Learn More: Low Birth Weight

What does this mean?

Low Birth Weight is defined as a baby weighing less than 2,500 grams (5 pounds, 8 ounces) at birth. Multiples (twins, triplets, or higher) often are low birth weight, even at term (these births are included in the low birth weight statistics in the Hillsborough Community Atlas). There are two categories of low birth weight:

  • Preterm births (also called premature births) occur before the end of the 37th week of pregnancy. More than 60 percent of low birth weight babies are preterm.
  • Small-for-date babies ("small for gestational age" or "growth-restricted") may be full-term but are underweight. Their low birth weight results, at least partly, from slowing or temporary halting of growth in the womb.

Low birth weight can result from genetic conditions or environmental factors that limit normal development. A mother's medical problems also influence birth weight, especially if she has high blood pressure, certain infections or heart, kidney or lung problems. An abnormal uterus or cervix can increase the mother's risk of having a premature, low birth weight baby. The mother's behavior during pregnancy can influence the birth outcome. Behavior's such as alcohol or drug use, smoking, or poor nutrition can contribute to a low birth weight infant. Additionally, social factors such as housing, poverty, poor access to health care, lack of social support and their influence on the mother's level of stress can contribute to poor birth outcomes.

Why is it important?

Low birth weight affects about one in every thirteen babies born each year in the United States. It is a factor in 65 percent of infant deaths. Low birth weight babies may face serious health problems as newborns, and are at increased risk of long-term disabilities. Visual and auditory impairments, learning disorders, behavioral problems, grade retention, and school failure have been linked to low birth weight. Advances in newborn medical care have greatly reduced the number of infant deaths associated with low birth weight, as well as the number of disabilities survivors of low birth weight experience. Still, a small percentage of survivors are left with problems such as mental retardation, cerebral palsy and impairments in lung function, sight and hearing.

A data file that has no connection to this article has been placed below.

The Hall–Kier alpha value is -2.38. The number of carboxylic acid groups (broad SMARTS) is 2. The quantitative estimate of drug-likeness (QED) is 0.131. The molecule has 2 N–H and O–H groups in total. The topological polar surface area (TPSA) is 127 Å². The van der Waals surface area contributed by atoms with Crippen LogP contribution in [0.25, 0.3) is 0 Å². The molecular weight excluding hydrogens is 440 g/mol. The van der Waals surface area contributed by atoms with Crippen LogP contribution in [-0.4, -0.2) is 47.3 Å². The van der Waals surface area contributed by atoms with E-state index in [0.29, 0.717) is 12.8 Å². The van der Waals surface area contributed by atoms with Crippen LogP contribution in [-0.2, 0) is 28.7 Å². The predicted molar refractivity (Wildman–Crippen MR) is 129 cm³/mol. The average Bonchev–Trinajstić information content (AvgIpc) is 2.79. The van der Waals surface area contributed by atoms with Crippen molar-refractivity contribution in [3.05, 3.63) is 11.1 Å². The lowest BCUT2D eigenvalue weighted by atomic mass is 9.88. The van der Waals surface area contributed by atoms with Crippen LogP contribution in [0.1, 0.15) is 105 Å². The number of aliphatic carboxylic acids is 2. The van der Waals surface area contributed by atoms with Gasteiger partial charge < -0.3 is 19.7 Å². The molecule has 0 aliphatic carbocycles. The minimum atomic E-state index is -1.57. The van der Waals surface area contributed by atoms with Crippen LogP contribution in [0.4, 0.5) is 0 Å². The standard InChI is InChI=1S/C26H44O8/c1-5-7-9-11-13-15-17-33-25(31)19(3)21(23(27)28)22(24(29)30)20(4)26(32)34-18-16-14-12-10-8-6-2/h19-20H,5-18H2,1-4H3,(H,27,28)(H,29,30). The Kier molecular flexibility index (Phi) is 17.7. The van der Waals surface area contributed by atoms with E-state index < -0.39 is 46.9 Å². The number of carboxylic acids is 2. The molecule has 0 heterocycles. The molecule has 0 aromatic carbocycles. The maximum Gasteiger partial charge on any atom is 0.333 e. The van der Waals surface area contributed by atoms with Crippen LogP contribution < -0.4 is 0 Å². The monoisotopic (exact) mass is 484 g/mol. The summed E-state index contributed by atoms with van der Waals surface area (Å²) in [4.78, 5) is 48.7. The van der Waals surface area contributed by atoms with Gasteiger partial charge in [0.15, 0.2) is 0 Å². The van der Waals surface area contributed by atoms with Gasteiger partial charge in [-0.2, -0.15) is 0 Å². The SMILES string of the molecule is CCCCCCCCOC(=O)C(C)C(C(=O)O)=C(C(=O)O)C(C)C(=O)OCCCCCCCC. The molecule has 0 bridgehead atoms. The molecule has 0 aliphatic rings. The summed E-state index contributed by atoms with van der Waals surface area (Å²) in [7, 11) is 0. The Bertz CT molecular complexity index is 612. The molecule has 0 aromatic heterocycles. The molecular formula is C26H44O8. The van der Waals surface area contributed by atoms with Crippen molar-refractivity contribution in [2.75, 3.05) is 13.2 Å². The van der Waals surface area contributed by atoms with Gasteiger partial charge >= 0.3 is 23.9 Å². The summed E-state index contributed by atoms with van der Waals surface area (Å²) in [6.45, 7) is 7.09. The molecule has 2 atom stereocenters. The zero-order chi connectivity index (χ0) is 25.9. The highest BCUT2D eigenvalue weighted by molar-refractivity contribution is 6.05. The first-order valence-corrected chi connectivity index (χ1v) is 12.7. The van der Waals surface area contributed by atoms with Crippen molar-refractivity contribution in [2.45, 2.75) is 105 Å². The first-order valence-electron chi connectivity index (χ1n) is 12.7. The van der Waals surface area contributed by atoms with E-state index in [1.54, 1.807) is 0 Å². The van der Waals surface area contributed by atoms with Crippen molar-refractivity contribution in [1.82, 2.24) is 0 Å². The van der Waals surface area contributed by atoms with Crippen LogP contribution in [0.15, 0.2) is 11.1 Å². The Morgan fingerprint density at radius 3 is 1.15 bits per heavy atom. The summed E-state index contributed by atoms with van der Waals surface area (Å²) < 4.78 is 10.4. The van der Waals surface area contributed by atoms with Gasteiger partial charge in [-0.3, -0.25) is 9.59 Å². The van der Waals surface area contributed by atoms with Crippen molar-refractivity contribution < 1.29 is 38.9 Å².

How are the data collected (methods)?

In Florida, this data is regularly collected and maintained by the State's Department of Children and Families.

Sources:

Centers for Disease Control and Prevention
March of Dimes
Pathways Mapping Initiative

Caveats and Limitations

The birth data statistics presented are calculated spatially by first geocoding the addresses of the birth mothers. Geocoding involves matching a physical address to a digital reference layer, such as a roads or parcels layer, in GIS. Geocoding rarely results in a 100% successful matching rate and this holds true for the data being presented here as well. Residency addresses provided by the birth mother were geocoded directly by the Florida Department of Health. The percentage matched is typically very high (around 90%) and while this number serves as a very good representation of the birth trends within the county it is important to note that the data presented here is a sample of the true total number of births.

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